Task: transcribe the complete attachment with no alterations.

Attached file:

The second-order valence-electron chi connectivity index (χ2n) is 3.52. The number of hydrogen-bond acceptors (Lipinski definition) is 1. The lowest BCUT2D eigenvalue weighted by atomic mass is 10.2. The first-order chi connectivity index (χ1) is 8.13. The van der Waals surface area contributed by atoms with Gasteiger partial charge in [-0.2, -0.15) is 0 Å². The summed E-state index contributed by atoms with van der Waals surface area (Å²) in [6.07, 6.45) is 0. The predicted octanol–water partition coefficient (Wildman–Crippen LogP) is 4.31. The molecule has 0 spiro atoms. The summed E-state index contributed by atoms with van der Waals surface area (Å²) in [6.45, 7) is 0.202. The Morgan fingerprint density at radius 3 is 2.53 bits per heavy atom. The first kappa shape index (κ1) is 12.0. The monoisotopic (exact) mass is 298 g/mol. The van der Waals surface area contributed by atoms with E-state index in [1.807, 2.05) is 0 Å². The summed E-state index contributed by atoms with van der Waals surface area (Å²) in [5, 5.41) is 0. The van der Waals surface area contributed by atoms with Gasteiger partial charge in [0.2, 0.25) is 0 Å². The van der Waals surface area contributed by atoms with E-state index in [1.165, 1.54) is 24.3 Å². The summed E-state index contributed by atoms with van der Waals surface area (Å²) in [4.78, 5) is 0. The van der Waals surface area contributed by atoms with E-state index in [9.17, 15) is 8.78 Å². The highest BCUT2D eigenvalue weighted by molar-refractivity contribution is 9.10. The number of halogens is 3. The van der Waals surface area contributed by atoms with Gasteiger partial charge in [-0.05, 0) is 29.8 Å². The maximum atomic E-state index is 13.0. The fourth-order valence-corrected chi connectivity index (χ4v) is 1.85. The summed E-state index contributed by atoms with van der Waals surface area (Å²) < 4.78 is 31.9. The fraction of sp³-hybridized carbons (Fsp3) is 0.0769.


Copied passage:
The second-order valence-electron chi connectivity index (χ2n) is 3.52. The number of hydrogen-bond acceptors (Lipinski definition) is 1. The lowest BCUT2D eigenvalue weighted by atomic mass is 10.2. The first-order chi connectivity index (χ1) is 8.13. The van der Waals surface area contributed by atoms with Gasteiger partial charge in [-0.2, -0.15) is 0 Å². The summed E-state index contributed by atoms with van der Waals surface area (Å²) in [6.07, 6.45) is 0. The predicted octanol–water partition coefficient (Wildman–Crippen LogP) is 4.31. The molecule has 0 spiro atoms. The summed E-state index contributed by atoms with van der Waals surface area (Å²) in [6.45, 7) is 0.202. The Morgan fingerprint density at radius 3 is 2.53 bits per heavy atom. The first kappa shape index (κ1) is 12.0. The monoisotopic (exact) mass is 298 g/mol. The van der Waals surface area contributed by atoms with E-state index in [1.807, 2.05) is 0 Å². The summed E-state index contributed by atoms with van der Waals surface area (Å²) in [5, 5.41) is 0. The van der Waals surface area contributed by atoms with Gasteiger partial charge in [0.2, 0.25) is 0 Å². The van der Waals surface area contributed by atoms with E-state index in [1.165, 1.54) is 24.3 Å². The summed E-state index contributed by atoms with van der Waals surface area (Å²) in [4.78, 5) is 0. The van der Waals surface area contributed by atoms with E-state index in [9.17, 15) is 8.78 Å². The highest BCUT2D eigenvalue weighted by molar-refractivity contribution is 9.10. The number of halogens is 3. The van der Waals surface area contributed by atoms with Gasteiger partial charge in [-0.05, 0) is 29.8 Å². The maximum atomic E-state index is 13.0. The fourth-order valence-corrected chi connectivity index (χ4v) is 1.85. The summed E-state index contributed by atoms with van der Waals surface area (Å²) < 4.78 is 31.9. The fraction of sp³-hybridized carbons (Fsp3) is 0.0769.